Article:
All the world's a zoo

Captive breeding may no longer be enough to save endangered species. Is it time to start manipulating the animals left in the wild?

New Scientist vol 127 issue 1730 - 18 August 1990

A LITTLE over a year ago, a group of conservation biologists flew into Bogor, in Indonesia. They had gone to work out a plan to save the rarest of the world's rhinoceroses - the Javan and Sumatran rhinos. The biologists were armed, not with guns and razor wire, but with a personal computer and programs designed to work out what the chances of survival were for small populations.

The team fed information about the age, sex and distribution of rhinos into the computer, which then produced estimates of the rhino's chances under various conditions. From these estimates, the biologists designed a survival plan: the rhinos, they decided, should be reorganised into new populations, some in captivity and some in the wild, and the animals should be managed as a whole - as a 'megazoo'.

Managing animals in the wild as closely as captive populations is a controversial strategy. But as Peter Bennett, a conservation coordinator for the British Zoo Federation, points out: 'The term 'megazoo' may have connotations of Victorian animal houses, but you can't avoid the fact that in 100 years' time it is likely that no animal will be able to survive in the wild without close management, because there will be no wild left.'

The World Conservation Union (the IUCN) has a group of captive breeding specialists advising conservationists on issues related to captive breeding as part of the Species Survival Commission. The group coordinates international breeding programmes and provides zoos, wildlife parks and other organisations with technical assistance for managing small populations, both captive and wild. 'We are moving towards the situation where there is no distinction between captive and wild,' says Tom Foose, a member of the group. 'Unless we exercise close management in the wild, the smaller populations are not going to survive.'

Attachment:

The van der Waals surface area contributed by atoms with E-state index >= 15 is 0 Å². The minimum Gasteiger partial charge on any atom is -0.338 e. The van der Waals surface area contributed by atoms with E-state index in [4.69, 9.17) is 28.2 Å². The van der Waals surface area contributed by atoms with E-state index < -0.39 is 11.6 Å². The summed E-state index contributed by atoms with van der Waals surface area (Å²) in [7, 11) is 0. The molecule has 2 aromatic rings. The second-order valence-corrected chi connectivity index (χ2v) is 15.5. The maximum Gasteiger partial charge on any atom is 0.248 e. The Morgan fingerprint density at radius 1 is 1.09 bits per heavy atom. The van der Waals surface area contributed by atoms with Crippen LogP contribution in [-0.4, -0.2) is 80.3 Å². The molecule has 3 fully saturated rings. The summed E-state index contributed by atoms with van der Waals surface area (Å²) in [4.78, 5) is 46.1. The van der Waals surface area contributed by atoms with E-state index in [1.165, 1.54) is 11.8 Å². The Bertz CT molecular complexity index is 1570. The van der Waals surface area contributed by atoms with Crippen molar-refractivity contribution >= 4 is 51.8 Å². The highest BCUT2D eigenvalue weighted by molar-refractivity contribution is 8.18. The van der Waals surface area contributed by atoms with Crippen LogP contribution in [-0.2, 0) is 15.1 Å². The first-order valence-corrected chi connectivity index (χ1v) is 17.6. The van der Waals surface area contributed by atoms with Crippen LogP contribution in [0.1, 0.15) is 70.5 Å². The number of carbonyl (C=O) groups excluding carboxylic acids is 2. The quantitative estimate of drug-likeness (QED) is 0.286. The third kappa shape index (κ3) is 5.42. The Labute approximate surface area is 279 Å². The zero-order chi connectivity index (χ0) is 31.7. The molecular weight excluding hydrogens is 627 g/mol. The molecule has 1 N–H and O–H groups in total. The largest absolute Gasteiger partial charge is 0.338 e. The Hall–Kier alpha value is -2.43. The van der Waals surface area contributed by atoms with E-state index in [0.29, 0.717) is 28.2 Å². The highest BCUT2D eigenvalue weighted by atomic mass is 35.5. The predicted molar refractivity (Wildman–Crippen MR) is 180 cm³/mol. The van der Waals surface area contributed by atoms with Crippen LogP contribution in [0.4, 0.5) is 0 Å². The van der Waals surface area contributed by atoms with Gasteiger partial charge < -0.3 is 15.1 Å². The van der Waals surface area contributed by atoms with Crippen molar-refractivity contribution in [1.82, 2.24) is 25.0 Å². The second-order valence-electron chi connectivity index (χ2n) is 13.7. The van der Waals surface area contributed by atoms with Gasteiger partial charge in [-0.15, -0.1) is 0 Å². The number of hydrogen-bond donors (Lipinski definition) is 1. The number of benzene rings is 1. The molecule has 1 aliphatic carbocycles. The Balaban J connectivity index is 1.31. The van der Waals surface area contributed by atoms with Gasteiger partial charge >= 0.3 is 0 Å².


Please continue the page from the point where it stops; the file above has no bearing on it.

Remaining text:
The Javan rhino (Rhinoceros sondaicus) and the Sumatran rhino (Dicerorhinus sumatrensis) are typical of small populations threatened with extinction. There are fewer than 1000 Sumatran rhinos, and these live in small, isolated populations. The Javan rhino is rarer still, with a single known population of around 70 animals, based in the Ujong Kulon National Park in Java. With poaching and the continued destruction of their habitat, these populations are likely to dwindle still further.

Although guards and fences can help to slow the losses, a small population's survival does not depend entirely on the number of animals. Chance variations in other factors can also affect it. Disease or a natural disaster such as a hurricane can wipe out a small population. Unexpected failures in breeding, or a bias in sex ratios, can also alter the structure of the population. And inbreeding, or no breeding at all, accelerates the loss of genetic diversity: a gene pool can very quickly shrink to a gene puddle.

These problems are characteristic of any small isolated population, including animals living in zoos. 'Zoos have been confronted with the problems of managing small populations for many years, and have developed analytical techniques for minimising the risks to the survival of these small populations,' says Bennett. This has led the IUCN's captive breeding group to the conclusion that it is now time to start managing shrinking wild populations as if they were in captivity. 'In most cases this is not intervention, it is just good management,' says Georgina Mace, of London Zoo.

Curators at zoos and wildlife parks have taken management of their animals more seriously over the past 20 years and are keen to play a leading part in conservation through captive breeding (see 'Breeding by numbers', New Scientist, 1 September 1988). To this end, zoos around the world are developing captive breeding programmes. By splitting captive populations among several zoos around the world, the zoos maintain the genetic diversity of the species so that when surplus animals are returned to the wild, they have the wherewithal to cope with their natural environment, and add new genes to the local gene pool. This strategy also helps to prevent a single disaster from wiping out a whole species.